Okay enough is enough. You’re tired of me shouting out these amazing things like EARLY RETIREMENT and FINANCIAL INDEPENDENCE and FREEDOM and PIZZA. Okay, maybe not the last one. I’m just hungry while writing this.
So at this point you’re on board for giving this FI thing a chance. But there is obviously a super complicated mathematical equation that required finance wizards and financial advisor gurus to get you there. And I thought the same thing. There was no way that people could manage their own money and get to where they wanted to go. I mean most people are in charge of their own money, and look how most of the country’s financial situation is. BUT, thanks to a couple really, really smart people, they’ve shown us that it’s not hard at all. It’s actually just sticking to the 4% Rule, also known as the SWR (Safe Withdrawal Rate). The safe withdrawal rate is the maximum amount that you can spend per year without ever running out of money or diminishing your nest egg.
If you would ask the average person just walking down the street how much money they needed to retire, most would just say a random high number that they thought of. When I asked my own friends this question, I received answers ranging from $3-10 million. But the real answer might surprise you.
The Origin of this Model:
There was a study done at Trinity University back in the late 90s. Essentially three professors used historical data from market performance from 1925-2009. They used a portfolio of 50% S&P 500 and 50% corporate bonds. And they mapped out the thousands and thousands of possibilities of what could happen to a person’s portfolio over 30 years. And what did they find out? That a person who used a 4% withdrawal rate had a 95% chance of success of not running out of money.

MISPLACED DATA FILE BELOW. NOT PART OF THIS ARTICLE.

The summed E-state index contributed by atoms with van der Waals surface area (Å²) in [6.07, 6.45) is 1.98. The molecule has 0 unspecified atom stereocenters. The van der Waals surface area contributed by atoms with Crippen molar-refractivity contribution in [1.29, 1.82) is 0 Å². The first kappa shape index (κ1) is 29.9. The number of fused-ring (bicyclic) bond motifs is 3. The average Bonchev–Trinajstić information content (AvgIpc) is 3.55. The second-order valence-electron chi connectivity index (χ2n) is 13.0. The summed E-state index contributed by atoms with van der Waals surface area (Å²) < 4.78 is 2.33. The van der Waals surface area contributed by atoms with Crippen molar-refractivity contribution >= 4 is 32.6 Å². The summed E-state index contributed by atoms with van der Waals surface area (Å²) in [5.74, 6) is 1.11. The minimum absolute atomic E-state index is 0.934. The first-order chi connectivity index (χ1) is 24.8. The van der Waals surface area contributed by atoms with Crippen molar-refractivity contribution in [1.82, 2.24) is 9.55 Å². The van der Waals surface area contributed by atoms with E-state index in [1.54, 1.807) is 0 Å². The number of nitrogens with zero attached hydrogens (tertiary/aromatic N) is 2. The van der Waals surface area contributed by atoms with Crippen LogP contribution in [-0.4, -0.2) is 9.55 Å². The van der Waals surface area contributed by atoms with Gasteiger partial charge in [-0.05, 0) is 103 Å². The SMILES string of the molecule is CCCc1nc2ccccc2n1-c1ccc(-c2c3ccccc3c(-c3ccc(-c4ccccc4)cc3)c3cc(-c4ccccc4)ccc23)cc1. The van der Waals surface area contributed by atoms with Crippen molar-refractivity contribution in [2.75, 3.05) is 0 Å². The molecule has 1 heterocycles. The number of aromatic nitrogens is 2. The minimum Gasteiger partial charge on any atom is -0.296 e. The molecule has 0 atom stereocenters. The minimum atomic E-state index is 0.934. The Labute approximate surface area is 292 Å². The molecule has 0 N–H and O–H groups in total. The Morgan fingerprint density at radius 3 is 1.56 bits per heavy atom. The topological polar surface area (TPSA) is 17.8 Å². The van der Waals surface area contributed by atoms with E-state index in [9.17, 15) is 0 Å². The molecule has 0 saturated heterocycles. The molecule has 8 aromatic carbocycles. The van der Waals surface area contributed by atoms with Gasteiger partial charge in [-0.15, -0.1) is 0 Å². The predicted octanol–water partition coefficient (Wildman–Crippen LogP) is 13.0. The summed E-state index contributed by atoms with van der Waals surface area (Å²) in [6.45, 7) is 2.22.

Now let’s go over the ground rules. I am going to give you a common and basic situation to portray this scenario, and THEN we will talk about all of the other factors that can obviously affect things.
The Equation of this Model:
The equation goes as follows:
- Yearly Expenditures x 25 = The Nest Egg
- The Nest Egg + Invested in Index Funds and Bonds = 7% Avg Annual Return
- 7% Avg Annual Return = 3% for Inflation + 4% for your Yearly Expenditures
- In Conclusion: Nest Egg +7% Returns – 3% Inflation – 4% Yearly Expenditures = Nest Egg Forever
The example is as follows:
- You spend $40,000 a year to live your life.
- $40,000 x 25 = $1,000,000 for a Nest Egg
- $1,000,000 + 7% Return = $1,070,000 for your Yearly Portfolio
- $70,000,000 Avg Annual Return = $30,000 for Inflation + $40,000 for your Yearly Expenditures
- In conclusion $1,000,000 + $70,000 Return – $30,000 Inflation – $40,000 Yearly Expenditures = $1,000,000 same nest egg.
So what does this mean? If you can live off of, $40,000 a year then you need to save $1 million, you need $80,000 then save $2 million. And if you are really quiet, you can hear the thousands of online finance police people typing their furious responses. So let’s go over some of the rules.
The Rules of this Model:
- You should only be investing in Index Funds and Bonds. Many people in the FI community argue over what the ratio should be, but since most of the math here stems from the Trinity Study, let’s just suggest that you should be “retiring” with 50% Index Funds and 50% Bonds
- Only invest in Index Funds. Owning shares of an Index Fund is like owning a Mutual Fund that matches the market. This means a few big things:
- The fund just matches what the market is doing, there is no one actively managing the fund
- The cost is extremely low, which can keep thousands of dollars in your nest egg
- You are essentially owning small portions of every publicly traded company (if you do a total stock market fund) or a small portion of every publicly traded bond (if you do a total bond market fund). This creates an extremely diverse portfolio.